9. And yet, the political economy of what Fiske presents at the level of pragmatic "choice" is in fact not at all a pragmatic question but is articulated at the level of a principled opposition between two fundamentally opposed modes of understanding social change and two fundamentally different understandings of the workings of power in contemporary societies. Underlying Fiske's appeal to the "practical" (as he himself acknowledges) is a non-"instrumental" view of power which, following Foucault, argues that "power cannot be adequately explained by class relations, that power is discursive and is to be understood in the specific contexts of its exercise, not in generalized social structures" (179). While this theory presents itself as more capable of accounting for the "complexity" of "power" in current societies, it is, ultimately, a ruling class theory of power which disconnects power from any relation to questions of production and ownership.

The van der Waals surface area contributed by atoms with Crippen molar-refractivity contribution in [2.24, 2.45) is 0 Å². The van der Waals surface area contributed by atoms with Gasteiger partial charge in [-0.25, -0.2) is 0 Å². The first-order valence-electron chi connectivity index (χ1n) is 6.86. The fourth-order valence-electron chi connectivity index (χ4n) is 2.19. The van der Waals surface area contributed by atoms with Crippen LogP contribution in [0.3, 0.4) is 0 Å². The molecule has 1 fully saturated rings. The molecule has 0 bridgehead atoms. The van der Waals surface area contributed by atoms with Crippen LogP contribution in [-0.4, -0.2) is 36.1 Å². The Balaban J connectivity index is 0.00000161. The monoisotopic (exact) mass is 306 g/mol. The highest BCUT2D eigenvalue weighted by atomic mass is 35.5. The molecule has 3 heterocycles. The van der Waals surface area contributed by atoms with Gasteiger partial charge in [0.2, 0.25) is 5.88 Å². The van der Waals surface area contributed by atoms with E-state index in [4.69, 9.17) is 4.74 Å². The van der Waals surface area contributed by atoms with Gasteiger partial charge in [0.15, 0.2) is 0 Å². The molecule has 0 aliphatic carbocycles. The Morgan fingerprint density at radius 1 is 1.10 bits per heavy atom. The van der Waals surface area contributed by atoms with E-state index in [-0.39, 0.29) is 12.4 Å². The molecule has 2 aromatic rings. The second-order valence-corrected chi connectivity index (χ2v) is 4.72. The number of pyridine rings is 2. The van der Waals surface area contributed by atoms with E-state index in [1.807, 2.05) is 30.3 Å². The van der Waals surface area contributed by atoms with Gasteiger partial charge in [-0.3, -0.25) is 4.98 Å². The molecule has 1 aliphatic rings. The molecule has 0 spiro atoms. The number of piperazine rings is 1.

10. In class societies power is not distributed equally, nor is it an effect primarily of "discourse". Rather, power is always constituted at the level of production: at the level of the separation between those who own the means of production (as a class) and those who do not own these means and thus are forced to sell their labor power in order to survive. Power, in short, is a structural relation deployed (particularly through the mediation of the State) for purposes of exploitation and not a free-floating abstraction to which all people, regardless of their position in the social division of labor, have access. To posit otherwise (as in Foucauldian social theory), a move which is purportedly made on philosophical grounds (e.g. anti-instrumental-ism/anti-binaries; Foucault Politics 94, Power/Knowledge 78-108), is ultimately a (class) political strategy to dehierarchize power as a "reversible" construct in which the lines of opposition between the "powerful" and the "powerless" are blurred. Yet to blur these lines, or posit them as discursively "negotiable" (without a change in the position of the subject in the structure of social relations), is to neutralize power as a "struggle-concept" (Mies 36) through which the powerless are enabled to wage a concerted struggle against the powerful. This neutralization of power as a struggle-concept is of course well underway in such "high theoretical" Foucauldian accounts of "resistance" as Judith Butler's which advance the claim that resistance ("agency") is "immanent to power" (Bodies 15),10 and finds perhaps its most developed and reactionary form in the writings of such archconservative post-materialist theorists as Scott Wilson who proposes "revising" Foucault by way of the libidinal economy of Bataille in order ultimately to argue that every act of power is in fact only ever a staging of/for the "enjoyment" of the powerlessand hence far from being a demonstration of the power-full ness of the powerful is nothing other than a mark of the 'constitutive failure' of power (138, 139).11 Yet these various neutralizations of the functional effectivity of power, as committed social theorists such as Nancy Hartsock have noted ("Foucault" 165-169), are highly questionable moves, particularly on the part of intellectuals who claim to advance the interests of the "powerless". Moreover, while (post)Foucauldian social theory may (on its own terms) lead to a greater "appreciation" of the workings of power in the "specific contexts of its exercise" (i.e. it may attain a higher descriptive resolution), it cannot in any case--in all its various modalities--explain why power is deployed in the first place. But to be unable to explain the "why" of power is, ultimately, by way of a reverse strategy, to dehistoricize power and to make of it a "transcendental" category: the effect of a transhistorical "will to power" which eternally subsists in the social.